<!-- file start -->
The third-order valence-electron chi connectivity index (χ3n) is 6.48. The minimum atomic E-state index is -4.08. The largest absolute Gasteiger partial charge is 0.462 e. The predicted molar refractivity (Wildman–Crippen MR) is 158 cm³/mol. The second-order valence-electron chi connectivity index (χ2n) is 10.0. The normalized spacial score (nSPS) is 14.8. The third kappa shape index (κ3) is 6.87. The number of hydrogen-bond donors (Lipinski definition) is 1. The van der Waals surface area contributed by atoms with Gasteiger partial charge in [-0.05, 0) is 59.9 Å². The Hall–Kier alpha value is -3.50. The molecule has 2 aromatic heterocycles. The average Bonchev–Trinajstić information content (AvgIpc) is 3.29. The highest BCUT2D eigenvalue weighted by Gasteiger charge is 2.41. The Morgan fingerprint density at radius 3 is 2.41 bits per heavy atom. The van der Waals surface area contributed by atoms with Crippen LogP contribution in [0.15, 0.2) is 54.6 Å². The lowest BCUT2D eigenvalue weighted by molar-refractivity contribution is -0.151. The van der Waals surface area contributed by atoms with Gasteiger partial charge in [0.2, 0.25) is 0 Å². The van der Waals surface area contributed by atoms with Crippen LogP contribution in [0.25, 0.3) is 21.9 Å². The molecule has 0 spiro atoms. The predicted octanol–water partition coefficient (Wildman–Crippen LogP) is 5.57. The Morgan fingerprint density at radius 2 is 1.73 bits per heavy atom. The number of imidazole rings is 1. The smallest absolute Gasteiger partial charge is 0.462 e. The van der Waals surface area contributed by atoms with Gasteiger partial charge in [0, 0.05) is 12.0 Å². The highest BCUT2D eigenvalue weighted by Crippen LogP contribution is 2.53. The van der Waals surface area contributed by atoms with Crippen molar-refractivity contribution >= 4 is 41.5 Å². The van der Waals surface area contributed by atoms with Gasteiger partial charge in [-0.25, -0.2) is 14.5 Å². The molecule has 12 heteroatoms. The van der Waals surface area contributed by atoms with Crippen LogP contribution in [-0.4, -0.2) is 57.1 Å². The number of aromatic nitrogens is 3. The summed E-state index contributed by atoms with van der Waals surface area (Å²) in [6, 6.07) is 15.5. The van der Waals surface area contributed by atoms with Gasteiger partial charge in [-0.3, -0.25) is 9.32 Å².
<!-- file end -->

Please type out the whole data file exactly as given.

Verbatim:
The third-order valence-electron chi connectivity index (χ3n) is 6.48. The minimum atomic E-state index is -4.08. The largest absolute Gasteiger partial charge is 0.462 e. The predicted molar refractivity (Wildman–Crippen MR) is 158 cm³/mol. The second-order valence-electron chi connectivity index (χ2n) is 10.0. The normalized spacial score (nSPS) is 14.8. The third kappa shape index (κ3) is 6.87. The number of hydrogen-bond donors (Lipinski definition) is 1. The van der Waals surface area contributed by atoms with Gasteiger partial charge in [-0.05, 0) is 59.9 Å². The Hall–Kier alpha value is -3.50. The molecule has 2 aromatic heterocycles. The average Bonchev–Trinajstić information content (AvgIpc) is 3.29. The highest BCUT2D eigenvalue weighted by Gasteiger charge is 2.41. The Morgan fingerprint density at radius 3 is 2.41 bits per heavy atom. The van der Waals surface area contributed by atoms with Crippen LogP contribution in [0.15, 0.2) is 54.6 Å². The lowest BCUT2D eigenvalue weighted by molar-refractivity contribution is -0.151. The van der Waals surface area contributed by atoms with Gasteiger partial charge in [0.2, 0.25) is 0 Å². The van der Waals surface area contributed by atoms with Crippen LogP contribution in [0.25, 0.3) is 21.9 Å². The molecule has 0 spiro atoms. The predicted octanol–water partition coefficient (Wildman–Crippen LogP) is 5.57. The Morgan fingerprint density at radius 2 is 1.73 bits per heavy atom. The number of imidazole rings is 1. The smallest absolute Gasteiger partial charge is 0.462 e. The van der Waals surface area contributed by atoms with Gasteiger partial charge in [0, 0.05) is 12.0 Å². The highest BCUT2D eigenvalue weighted by Crippen LogP contribution is 2.53. The van der Waals surface area contributed by atoms with Crippen molar-refractivity contribution >= 4 is 41.5 Å². The van der Waals surface area contributed by atoms with Gasteiger partial charge in [-0.25, -0.2) is 14.5 Å². The molecule has 12 heteroatoms. The van der Waals surface area contributed by atoms with Crippen LogP contribution in [-0.4, -0.2) is 57.1 Å². The number of aromatic nitrogens is 3. The summed E-state index contributed by atoms with van der Waals surface area (Å²) in [6, 6.07) is 15.5. The van der Waals surface area contributed by atoms with Gasteiger partial charge in [-0.3, -0.25) is 9.32 Å².